Sometimes she is heavy-handed, as when she juxtaposes a chapter on Jeff Koons and a chapter on Ai Weiwei--both similar artists in some ways, but Koons is described as something of a phony in a sharp suit compared to the politically active Ai. The way Thornton splits up the chapters in interesting, too. There are several chapters each for Koons and Ai, reflecting different encounters Thornton had with each artist. This means we see time passing. This doesn't mean much for Koons--his life is on an even keel. But for Ai Weiwei, Thornton interviews both before and after his arrest and detention by the Chinese government. Thornton's admiration of him (and her disdain of Koons) is evident. She writes, "Many Western artists squander their freedom of speech through convoluted forms of self-censorship. It is hard to resist Ai's elation that he is not one of them."
Act II, Kinship, contains two large interlocking sections about Maurizio Cattelan and his friends, curators Francesco Bonami (who published Thornton's essay about quitting the art market beat) and Massimiliano Gioni, and about the family of Laurie Simmons and Carroll Dunham (and their two daughters Grace Dunham and Lena Dunham). Her interviews with the Dunhams are especially interesting because they start when Lena Dunham is filming Tiny Furniture (which stars herself and Laurie Simmons as her mother, but which Carroll Dunham chose not to be in). This film would establish Lena Dunham's reputation and would lead to her being given a TV show in HBO, Girls, which would shoot her into stardom. Some critics have suggested that Lena Dunham's success is due to some kind of nepotism, which is absurd. No one watches a TV show because of who the star's parents were, and more important, who outside of the art world has ever heard of Carroll Dunham and Laurie Simmons? Still, the chapters on the various family members do show how much Lena Dunham's upbringing and family background shaped her career path. Not least, it showed her an artistic path she didn't want to take--the elite world of contemporary art where only a privileged few will ever see your art.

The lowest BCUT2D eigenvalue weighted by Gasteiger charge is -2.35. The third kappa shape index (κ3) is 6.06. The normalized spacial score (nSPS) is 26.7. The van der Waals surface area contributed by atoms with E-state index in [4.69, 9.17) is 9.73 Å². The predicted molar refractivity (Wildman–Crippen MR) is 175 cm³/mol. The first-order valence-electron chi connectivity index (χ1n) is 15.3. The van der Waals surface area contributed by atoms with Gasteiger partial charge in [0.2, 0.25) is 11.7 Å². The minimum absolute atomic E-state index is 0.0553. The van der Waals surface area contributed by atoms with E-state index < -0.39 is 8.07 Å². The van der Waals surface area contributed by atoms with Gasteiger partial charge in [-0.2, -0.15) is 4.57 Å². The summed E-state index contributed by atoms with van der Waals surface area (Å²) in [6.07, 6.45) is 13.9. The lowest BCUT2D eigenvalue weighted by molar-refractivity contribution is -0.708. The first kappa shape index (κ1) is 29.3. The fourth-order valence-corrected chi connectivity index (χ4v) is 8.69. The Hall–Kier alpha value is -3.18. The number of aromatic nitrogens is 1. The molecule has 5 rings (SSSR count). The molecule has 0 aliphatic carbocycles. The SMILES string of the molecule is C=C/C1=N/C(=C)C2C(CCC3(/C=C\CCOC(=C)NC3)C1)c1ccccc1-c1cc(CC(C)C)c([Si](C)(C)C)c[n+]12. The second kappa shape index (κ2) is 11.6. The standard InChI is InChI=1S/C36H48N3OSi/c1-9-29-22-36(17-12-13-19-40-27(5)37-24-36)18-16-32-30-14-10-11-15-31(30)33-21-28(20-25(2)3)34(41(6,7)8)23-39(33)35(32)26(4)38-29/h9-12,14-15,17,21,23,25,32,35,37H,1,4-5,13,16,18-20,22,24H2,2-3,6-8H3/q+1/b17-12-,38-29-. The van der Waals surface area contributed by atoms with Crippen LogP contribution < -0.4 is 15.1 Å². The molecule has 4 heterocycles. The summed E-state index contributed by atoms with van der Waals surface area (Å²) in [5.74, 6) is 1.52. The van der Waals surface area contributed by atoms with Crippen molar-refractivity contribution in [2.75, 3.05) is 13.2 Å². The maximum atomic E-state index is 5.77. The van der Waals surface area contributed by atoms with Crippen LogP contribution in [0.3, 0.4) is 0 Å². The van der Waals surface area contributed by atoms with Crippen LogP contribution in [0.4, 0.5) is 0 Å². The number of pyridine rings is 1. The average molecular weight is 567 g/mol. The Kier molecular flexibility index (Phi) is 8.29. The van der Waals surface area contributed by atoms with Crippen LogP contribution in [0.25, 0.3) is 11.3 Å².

One chapter deals with two artists, Jennifer Dalton and William Powhida. I think Thornton included them perhaps to counteract the way the rest of the book deals with so many of the glitterati of the art world--Dalton and Powhida's work together has been specifically critical of the art world. Much of the book deals with artists who operate at the higher levels of the art world which is where the money is. So when she writes about Cattelan, she has him on the phone with mega-collector Dakis Joannou, while writing about Powhida, she refers to his famous critique of the vanity show of work from Jannou's collection at the New Museum.